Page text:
While Benedick and Beatrice’s not-so-friendly banter continues, plans are made for Claudio and Hero to wed – they are madly in love, and because of this decide that they can make arrangements for their all too passionate and disobeying friends to admit their love for each other too.
One line I loved was said mid-way through, to test Benedick into admitting his true feelings for Beatrice, and yet the quote still serves as a current quote in the life that we live now.
“a man loves the meat in his youth that he cannot endure in his age.”
Almost everyone in Hero and Claudio’s circle conspire to set Beatrice and Benedick up, and make the other believe, despite ongoing disparaging remarks, that they are in love. However there is a third plan being set up, despite anyone’s knowing… and that is the plan of Don John, Don Pedro’s bastard and cruel brother, who also arrives in Messina with intentions to ruin the planned union of Claudio and Hero, and make Hero out to be an adultress.
The tone changes significantly here. From a hilarious and light-hearted story, suddenly it turns, as Hero stands accused on the day she is to be wed, facing an onslaught of accusations from the man she loves, and even her father joins in on the crucifixion.
“Do not live, Hero; do not ope thine eyes:
For, did I think thou wouldst not quickly die,
Thought I thy spirits were stronger than thy shames,
Myself would, on the rearward of reproaches,
Strike at thy life.”
It is truly a horrendous scene. When I had the fortune to watch this very play in Shakespeare’s Pop Up Globe theatre earlier this year, this particular scene acted out in front of me almost brought me to tears. It was heart-breaking, the accusation of something Hero had not done, made to her by the man she loved, and further condemned with no evidence whatsoever, by her Father! To see the anger and betrayal brought forth by Claudio and Leonato, supported even more so by Hero’s strong refusal and shock to accept the wrongful accusations – it was truly distressing.
Upon reading it, I couldn’t help but think of one thing… Sex and The City. My how times have changed! Here was a show exploring the sexual explorations and lifestyles of 4 women in the current day, whereas in the 1800s a woman was considered a write-off just for apparently talking to a man from her bedroom window! There was no innocent until proven guilty – that was it!
Fortunately for Hero, her reprise comes in the support of both her cousin Beatrice, and interestingly, the Priest (not even her father believed her until he spoke):
“…In her eye there hath appear’d a fire
To burn the errors that these princes hold
Against her maiden truth.”
Aha! It’s ‘fake a death’ time! Does Shakespeare particularly like faking deaths? Using trickery to outdo, trickery? Think Romeo and Juliet. Ahh ok, here we go again.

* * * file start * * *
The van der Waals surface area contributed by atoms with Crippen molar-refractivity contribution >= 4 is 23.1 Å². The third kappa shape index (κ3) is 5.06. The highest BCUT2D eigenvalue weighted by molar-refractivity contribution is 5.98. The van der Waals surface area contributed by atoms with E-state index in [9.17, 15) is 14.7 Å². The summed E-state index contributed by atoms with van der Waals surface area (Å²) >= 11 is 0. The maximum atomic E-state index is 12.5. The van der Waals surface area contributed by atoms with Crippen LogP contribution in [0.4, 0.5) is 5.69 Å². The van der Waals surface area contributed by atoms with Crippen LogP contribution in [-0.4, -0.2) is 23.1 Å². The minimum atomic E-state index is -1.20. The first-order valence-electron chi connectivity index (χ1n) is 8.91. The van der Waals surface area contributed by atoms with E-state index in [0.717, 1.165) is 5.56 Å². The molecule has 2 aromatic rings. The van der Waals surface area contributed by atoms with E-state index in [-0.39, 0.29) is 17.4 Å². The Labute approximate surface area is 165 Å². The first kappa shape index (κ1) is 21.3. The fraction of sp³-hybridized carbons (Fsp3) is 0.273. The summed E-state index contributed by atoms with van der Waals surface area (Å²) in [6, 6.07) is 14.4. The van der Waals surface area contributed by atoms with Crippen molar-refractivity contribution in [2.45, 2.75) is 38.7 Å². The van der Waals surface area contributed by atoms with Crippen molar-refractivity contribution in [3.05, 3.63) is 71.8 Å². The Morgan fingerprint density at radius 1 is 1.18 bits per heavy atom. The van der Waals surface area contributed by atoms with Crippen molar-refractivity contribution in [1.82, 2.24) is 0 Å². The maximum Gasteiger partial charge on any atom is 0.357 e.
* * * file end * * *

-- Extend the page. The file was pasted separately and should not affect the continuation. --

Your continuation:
Leonato, Hero’s father, now convinced of Claudio’s injustice in wrongfully accusing his own daughter (can he just make up his mind?) brings us this beauty in describing his now distaste of Claudio
”My lord, my lord,
I’ll prove it on his body, if he dare,
Despite his nice fence and his active practice,
His May of youth and bloom of lustihood.”
I live for lines like that. Bloom of lustihood. I find that not only is Shakespeare the original author of the base of almost every story told nowadays, but reading lines from such a tale brings such absolute pearlers, I can’t even!
And that is part of the mystery and enticement of reading such old stories. Not only are you going into an older world, but it is a world so similar in themes and values, yet so different in time and place and way of life that it is almost comical to consider that these stories are representative of the time lived then. It is both fascinating and sometimes, horrifying.
In true form of a humorous tale as this, all is restored again by the end, with more than one couple making plans to wed, and the wrongdoers being discovered and called to justice.
But it isn’t as simple as that, is it? It’s true that in life, we start off with one line of thought, and learn that we were wrong all along. This is true in both Benedick and Beatrice’s circumstance, with Benedick speaking ill against it in the beginning
“That a woman conceived me, I thank her; that she brought me up, I likewise give her most humble thanks; but that I will have a recheat winded in my forehead, or hang my bugle in an invisible baldrick, all women shall pardon me. Because I will not do them the wrong to mistrust any, I will do myself the right to trust none; and the fine is (for the which I may go the finer), I will live a bachelor.”
and then coming around by the tale’s end.
“In brief, since I do purpose to marry, I will think nothing to any purpose that the world can say against it; and therefore never flout at me for what I have said against it; for man is a giddy thing, and this is my conclusion.”
And what a conclusion that is.
‘For man is a giddy thing’!
Please let me know your thoughts on Much Ado About Nothing in the comments below, I would love to discuss with you. 🙂